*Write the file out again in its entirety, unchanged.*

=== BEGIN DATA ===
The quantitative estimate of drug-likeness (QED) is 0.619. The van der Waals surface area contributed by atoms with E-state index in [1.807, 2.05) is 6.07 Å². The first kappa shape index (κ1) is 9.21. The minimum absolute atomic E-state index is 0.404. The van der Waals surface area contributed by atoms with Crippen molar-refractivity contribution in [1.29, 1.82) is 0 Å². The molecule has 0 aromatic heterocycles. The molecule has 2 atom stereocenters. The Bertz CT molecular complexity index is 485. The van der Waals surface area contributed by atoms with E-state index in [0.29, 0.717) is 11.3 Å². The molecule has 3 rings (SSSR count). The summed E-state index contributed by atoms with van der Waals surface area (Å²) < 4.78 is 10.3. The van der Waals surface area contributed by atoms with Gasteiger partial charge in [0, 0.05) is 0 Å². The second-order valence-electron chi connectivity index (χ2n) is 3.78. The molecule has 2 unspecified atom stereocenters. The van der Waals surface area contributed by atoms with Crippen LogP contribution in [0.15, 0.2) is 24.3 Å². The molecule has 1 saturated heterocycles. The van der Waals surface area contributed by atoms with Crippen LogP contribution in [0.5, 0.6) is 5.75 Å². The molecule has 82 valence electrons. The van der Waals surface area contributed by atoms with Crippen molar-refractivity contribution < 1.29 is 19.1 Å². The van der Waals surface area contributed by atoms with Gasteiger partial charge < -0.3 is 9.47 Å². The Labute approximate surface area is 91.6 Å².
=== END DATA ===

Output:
The quantitative estimate of drug-likeness (QED) is 0.619. The van der Waals surface area contributed by atoms with E-state index in [1.807, 2.05) is 6.07 Å². The first kappa shape index (κ1) is 9.21. The minimum absolute atomic E-state index is 0.404. The van der Waals surface area contributed by atoms with Crippen molar-refractivity contribution in [1.29, 1.82) is 0 Å². The molecule has 0 aromatic heterocycles. The molecule has 2 atom stereocenters. The Bertz CT molecular complexity index is 485. The van der Waals surface area contributed by atoms with E-state index in [0.29, 0.717) is 11.3 Å². The molecule has 3 rings (SSSR count). The summed E-state index contributed by atoms with van der Waals surface area (Å²) < 4.78 is 10.3. The van der Waals surface area contributed by atoms with Gasteiger partial charge in [0, 0.05) is 0 Å². The second-order valence-electron chi connectivity index (χ2n) is 3.78. The molecule has 2 unspecified atom stereocenters. The van der Waals surface area contributed by atoms with Crippen LogP contribution in [0.15, 0.2) is 24.3 Å². The molecule has 1 saturated heterocycles. The van der Waals surface area contributed by atoms with Crippen LogP contribution in [0.5, 0.6) is 5.75 Å². The molecule has 82 valence electrons. The van der Waals surface area contributed by atoms with Crippen molar-refractivity contribution < 1.29 is 19.1 Å². The van der Waals surface area contributed by atoms with Gasteiger partial charge < -0.3 is 9.47 Å². The Labute approximate surface area is 91.6 Å².